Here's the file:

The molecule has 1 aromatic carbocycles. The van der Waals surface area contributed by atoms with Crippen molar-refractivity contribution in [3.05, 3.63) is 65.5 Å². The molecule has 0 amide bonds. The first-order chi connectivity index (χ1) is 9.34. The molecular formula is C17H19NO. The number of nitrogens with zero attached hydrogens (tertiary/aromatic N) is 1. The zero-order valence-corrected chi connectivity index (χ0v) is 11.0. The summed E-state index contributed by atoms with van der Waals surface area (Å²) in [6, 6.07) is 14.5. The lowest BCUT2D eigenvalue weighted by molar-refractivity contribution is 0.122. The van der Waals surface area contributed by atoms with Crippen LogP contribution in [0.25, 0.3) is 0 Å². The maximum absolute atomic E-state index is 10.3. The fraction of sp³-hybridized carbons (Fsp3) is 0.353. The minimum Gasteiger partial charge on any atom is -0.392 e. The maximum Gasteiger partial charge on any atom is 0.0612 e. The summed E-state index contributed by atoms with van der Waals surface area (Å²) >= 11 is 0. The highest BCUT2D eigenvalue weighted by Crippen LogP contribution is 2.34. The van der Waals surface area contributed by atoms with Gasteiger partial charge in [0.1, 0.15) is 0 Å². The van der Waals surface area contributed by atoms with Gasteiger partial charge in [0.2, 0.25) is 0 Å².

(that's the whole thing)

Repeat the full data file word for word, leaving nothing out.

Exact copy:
The molecule has 1 aromatic carbocycles. The van der Waals surface area contributed by atoms with Crippen molar-refractivity contribution in [3.05, 3.63) is 65.5 Å². The molecule has 0 amide bonds. The first-order chi connectivity index (χ1) is 9.34. The molecular formula is C17H19NO. The number of nitrogens with zero attached hydrogens (tertiary/aromatic N) is 1. The zero-order valence-corrected chi connectivity index (χ0v) is 11.0. The summed E-state index contributed by atoms with van der Waals surface area (Å²) in [6, 6.07) is 14.5. The lowest BCUT2D eigenvalue weighted by molar-refractivity contribution is 0.122. The van der Waals surface area contributed by atoms with Crippen LogP contribution in [0.25, 0.3) is 0 Å². The maximum absolute atomic E-state index is 10.3. The fraction of sp³-hybridized carbons (Fsp3) is 0.353. The minimum Gasteiger partial charge on any atom is -0.392 e. The maximum Gasteiger partial charge on any atom is 0.0612 e. The summed E-state index contributed by atoms with van der Waals surface area (Å²) >= 11 is 0. The highest BCUT2D eigenvalue weighted by Crippen LogP contribution is 2.34. The van der Waals surface area contributed by atoms with Gasteiger partial charge in [0.1, 0.15) is 0 Å². The van der Waals surface area contributed by atoms with Gasteiger partial charge in [0.2, 0.25) is 0 Å².